Announcing Raspberry Pi 2 | TechWell

Announcing Raspberry Pi 2

When the original Rasberry Pi was released back in 2012, the budget, no-frills computer that appeared to fit in an Altoid container was intended to be used by students all over the world to learn programming. It was an instant hit with all age groups.

From a CNN review: “In a world where computers are increasingly powerful...the Raspberry Pi offers surprising proof for the virtue of moderation.” Many others were similarly enthralled. Engadget wrote, “The night it became available to order, both Premier Farnell/element14 and RS Components, the official distributors of the Pi project, exhibited the signs of a late '90s Slashdot effect: you could barely even get the two sites to load.”

The next-generation Raspberry Pi 2 is now available, and when the big announcement was recently made, the website buckled once again. There were over one million more requests than it usually handles, according to the Raspberry Pi Foundation.

Raspberry Pi Founder and CEO Eben Upton posted:

Let’s get the good stuff out of the way above the fold. Raspberry Pi 2 is now on sale for $35 (the same price as the existing Model B+), featuring:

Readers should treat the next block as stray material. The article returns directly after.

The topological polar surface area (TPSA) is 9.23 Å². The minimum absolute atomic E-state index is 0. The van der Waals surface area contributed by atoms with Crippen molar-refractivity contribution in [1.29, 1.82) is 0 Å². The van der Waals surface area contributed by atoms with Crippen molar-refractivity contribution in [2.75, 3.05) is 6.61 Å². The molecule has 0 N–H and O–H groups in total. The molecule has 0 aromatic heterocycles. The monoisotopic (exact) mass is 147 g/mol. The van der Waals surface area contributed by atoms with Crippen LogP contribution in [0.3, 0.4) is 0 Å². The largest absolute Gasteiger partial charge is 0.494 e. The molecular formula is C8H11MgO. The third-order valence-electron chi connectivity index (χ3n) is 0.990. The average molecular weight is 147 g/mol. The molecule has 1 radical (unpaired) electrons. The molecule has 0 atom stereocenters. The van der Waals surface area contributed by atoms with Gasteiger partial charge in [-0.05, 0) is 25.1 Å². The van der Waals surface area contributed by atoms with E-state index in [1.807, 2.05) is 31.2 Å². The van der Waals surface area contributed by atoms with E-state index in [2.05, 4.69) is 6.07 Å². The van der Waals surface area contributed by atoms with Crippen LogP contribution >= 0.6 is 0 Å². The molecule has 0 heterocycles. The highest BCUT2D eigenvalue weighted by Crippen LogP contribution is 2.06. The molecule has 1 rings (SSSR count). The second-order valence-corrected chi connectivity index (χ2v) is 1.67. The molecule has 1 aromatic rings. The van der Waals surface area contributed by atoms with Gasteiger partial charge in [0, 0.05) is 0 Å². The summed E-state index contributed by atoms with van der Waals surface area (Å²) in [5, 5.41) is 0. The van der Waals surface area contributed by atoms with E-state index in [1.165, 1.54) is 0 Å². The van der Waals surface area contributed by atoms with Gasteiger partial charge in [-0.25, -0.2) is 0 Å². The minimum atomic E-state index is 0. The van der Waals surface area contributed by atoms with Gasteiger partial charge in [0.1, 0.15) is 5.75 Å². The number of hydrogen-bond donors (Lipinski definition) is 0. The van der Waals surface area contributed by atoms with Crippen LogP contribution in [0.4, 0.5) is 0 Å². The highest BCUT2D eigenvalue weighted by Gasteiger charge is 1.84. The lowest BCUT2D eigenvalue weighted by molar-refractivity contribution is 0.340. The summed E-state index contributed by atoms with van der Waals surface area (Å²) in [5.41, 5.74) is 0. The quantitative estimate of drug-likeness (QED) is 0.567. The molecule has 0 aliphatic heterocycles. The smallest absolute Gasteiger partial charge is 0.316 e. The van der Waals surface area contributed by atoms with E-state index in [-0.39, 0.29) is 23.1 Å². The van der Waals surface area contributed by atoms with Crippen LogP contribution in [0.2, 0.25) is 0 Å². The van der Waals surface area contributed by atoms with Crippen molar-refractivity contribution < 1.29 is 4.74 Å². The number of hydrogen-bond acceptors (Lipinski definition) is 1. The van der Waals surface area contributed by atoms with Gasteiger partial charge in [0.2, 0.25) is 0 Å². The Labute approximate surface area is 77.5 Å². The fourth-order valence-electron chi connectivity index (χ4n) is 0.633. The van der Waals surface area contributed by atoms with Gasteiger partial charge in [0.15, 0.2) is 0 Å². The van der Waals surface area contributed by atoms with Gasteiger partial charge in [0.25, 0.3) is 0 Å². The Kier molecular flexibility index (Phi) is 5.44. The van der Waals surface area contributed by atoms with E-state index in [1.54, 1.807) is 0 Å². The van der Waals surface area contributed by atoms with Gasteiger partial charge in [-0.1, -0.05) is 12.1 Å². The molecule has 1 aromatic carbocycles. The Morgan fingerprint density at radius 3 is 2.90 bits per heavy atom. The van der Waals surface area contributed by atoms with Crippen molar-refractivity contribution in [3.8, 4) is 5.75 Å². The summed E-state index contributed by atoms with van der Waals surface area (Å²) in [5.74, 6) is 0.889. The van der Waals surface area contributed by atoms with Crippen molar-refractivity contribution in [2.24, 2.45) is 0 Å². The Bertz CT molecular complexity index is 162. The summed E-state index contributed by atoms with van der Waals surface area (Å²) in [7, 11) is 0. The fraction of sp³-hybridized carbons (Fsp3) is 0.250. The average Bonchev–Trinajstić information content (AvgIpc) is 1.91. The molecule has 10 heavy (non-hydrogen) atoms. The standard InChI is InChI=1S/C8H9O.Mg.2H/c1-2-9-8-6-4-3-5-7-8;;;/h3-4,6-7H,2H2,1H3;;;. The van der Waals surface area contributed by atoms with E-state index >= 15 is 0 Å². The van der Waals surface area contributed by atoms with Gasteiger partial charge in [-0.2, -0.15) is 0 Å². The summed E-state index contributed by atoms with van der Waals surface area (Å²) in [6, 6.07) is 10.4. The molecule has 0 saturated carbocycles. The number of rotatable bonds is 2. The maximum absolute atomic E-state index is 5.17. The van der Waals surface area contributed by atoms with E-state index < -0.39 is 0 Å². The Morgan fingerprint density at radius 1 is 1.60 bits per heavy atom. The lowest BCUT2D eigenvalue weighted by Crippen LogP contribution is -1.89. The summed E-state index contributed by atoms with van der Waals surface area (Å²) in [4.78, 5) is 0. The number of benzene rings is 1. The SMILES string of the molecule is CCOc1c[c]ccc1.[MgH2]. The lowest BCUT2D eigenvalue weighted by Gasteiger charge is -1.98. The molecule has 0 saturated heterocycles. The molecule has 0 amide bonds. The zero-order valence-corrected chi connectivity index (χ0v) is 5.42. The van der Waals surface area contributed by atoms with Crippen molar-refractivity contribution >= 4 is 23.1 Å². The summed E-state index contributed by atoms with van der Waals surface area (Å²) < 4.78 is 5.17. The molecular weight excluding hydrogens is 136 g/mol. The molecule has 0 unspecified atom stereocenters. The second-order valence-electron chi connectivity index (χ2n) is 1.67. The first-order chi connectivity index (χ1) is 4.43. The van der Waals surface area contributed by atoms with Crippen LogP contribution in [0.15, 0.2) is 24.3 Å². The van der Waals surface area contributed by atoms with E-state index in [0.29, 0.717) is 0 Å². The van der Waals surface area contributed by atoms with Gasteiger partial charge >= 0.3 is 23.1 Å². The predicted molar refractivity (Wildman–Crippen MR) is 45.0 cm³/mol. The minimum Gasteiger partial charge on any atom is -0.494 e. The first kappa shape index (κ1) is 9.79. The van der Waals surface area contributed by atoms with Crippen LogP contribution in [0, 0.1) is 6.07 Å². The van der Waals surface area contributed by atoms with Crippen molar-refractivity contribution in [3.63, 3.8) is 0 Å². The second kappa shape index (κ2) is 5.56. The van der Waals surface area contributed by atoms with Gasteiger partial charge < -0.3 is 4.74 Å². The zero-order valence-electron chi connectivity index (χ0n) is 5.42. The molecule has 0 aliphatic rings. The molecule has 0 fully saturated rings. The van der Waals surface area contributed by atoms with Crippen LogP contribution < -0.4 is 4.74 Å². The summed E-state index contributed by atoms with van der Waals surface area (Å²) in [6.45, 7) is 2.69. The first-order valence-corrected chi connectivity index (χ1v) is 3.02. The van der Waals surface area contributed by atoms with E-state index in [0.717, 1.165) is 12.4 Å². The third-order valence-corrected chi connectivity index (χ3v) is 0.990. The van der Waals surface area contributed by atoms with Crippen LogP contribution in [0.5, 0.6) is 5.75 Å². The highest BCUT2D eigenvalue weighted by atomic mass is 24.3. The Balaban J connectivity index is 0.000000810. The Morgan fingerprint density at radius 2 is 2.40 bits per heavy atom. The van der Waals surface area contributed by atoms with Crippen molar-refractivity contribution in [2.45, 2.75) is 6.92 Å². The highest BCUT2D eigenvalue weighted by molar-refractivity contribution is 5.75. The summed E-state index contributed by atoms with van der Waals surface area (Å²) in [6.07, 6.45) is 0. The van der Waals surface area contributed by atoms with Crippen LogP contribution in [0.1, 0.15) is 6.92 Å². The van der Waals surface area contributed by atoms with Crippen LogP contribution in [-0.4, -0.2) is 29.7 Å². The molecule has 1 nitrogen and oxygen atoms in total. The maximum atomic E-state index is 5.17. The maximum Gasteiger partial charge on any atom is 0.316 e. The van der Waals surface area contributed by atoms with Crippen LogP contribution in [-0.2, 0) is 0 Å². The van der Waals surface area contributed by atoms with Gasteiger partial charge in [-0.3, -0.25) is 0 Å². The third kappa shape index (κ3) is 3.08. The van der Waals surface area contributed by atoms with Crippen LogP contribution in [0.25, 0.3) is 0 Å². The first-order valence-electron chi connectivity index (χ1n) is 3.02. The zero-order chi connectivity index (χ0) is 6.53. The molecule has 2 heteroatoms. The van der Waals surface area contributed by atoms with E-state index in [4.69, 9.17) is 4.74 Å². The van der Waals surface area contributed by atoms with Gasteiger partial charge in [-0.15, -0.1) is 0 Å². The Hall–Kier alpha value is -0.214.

• A 900MHz quad-core ARM Cortex-A7 CPU (~6x performance)
      • 1GB LPDDR2 SDRAM (2x memory)
      • Complete compatibility with Raspberry Pi 1 

Because it has an ARMv7 processor, it can run the full range of ARM GNU/Linux distributions, including Snappy Ubuntu Core, as well as Microsoft Windows 10.”

In a Make magazine feature interview, Upton answers further questions about “a new generation of Raspberry Pi.”

What can you make with a Rasberry Pi? The small computer is popular with the Maker Movement, which focuses on do-it-yourself and do-it-with-others projects completed with inexpensive materials that sometimes involve computers and robotics. The Raspberry Pi website has plenty of plans as well—how about a Hamster Party Cam? Or, you could try just making a case because, although it looks like it could, the Rasberry Pi really won’t fit into an Altoid tin.

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